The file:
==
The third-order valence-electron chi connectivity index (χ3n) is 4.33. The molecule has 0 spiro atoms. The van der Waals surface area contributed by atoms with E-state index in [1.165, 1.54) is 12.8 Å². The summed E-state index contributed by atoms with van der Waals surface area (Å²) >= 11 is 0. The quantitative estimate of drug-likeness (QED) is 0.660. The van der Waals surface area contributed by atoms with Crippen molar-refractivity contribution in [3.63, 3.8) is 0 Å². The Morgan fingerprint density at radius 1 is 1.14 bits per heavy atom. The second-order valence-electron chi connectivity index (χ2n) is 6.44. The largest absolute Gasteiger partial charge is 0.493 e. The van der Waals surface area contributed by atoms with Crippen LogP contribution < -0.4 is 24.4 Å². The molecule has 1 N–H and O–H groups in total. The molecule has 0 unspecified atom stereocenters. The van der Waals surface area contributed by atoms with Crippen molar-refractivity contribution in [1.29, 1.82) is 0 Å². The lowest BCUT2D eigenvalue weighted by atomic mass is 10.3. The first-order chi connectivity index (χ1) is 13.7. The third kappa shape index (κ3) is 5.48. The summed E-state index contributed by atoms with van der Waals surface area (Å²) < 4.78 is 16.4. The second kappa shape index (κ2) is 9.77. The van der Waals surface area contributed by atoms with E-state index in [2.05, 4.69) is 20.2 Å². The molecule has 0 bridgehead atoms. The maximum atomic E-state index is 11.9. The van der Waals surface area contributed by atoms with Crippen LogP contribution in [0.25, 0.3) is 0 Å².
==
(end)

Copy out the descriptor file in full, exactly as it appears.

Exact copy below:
The third-order valence-electron chi connectivity index (χ3n) is 4.33. The molecule has 0 spiro atoms. The van der Waals surface area contributed by atoms with E-state index in [1.165, 1.54) is 12.8 Å². The summed E-state index contributed by atoms with van der Waals surface area (Å²) >= 11 is 0. The quantitative estimate of drug-likeness (QED) is 0.660. The van der Waals surface area contributed by atoms with Crippen molar-refractivity contribution in [3.63, 3.8) is 0 Å². The Morgan fingerprint density at radius 1 is 1.14 bits per heavy atom. The second-order valence-electron chi connectivity index (χ2n) is 6.44. The largest absolute Gasteiger partial charge is 0.493 e. The van der Waals surface area contributed by atoms with Crippen LogP contribution < -0.4 is 24.4 Å². The molecule has 1 N–H and O–H groups in total. The molecule has 0 unspecified atom stereocenters. The van der Waals surface area contributed by atoms with Crippen molar-refractivity contribution in [1.29, 1.82) is 0 Å². The lowest BCUT2D eigenvalue weighted by atomic mass is 10.3. The first-order chi connectivity index (χ1) is 13.7. The third kappa shape index (κ3) is 5.48. The summed E-state index contributed by atoms with van der Waals surface area (Å²) < 4.78 is 16.4. The second kappa shape index (κ2) is 9.77. The van der Waals surface area contributed by atoms with E-state index in [2.05, 4.69) is 20.2 Å². The molecule has 0 bridgehead atoms. The maximum atomic E-state index is 11.9. The van der Waals surface area contributed by atoms with Crippen LogP contribution in [0.25, 0.3) is 0 Å².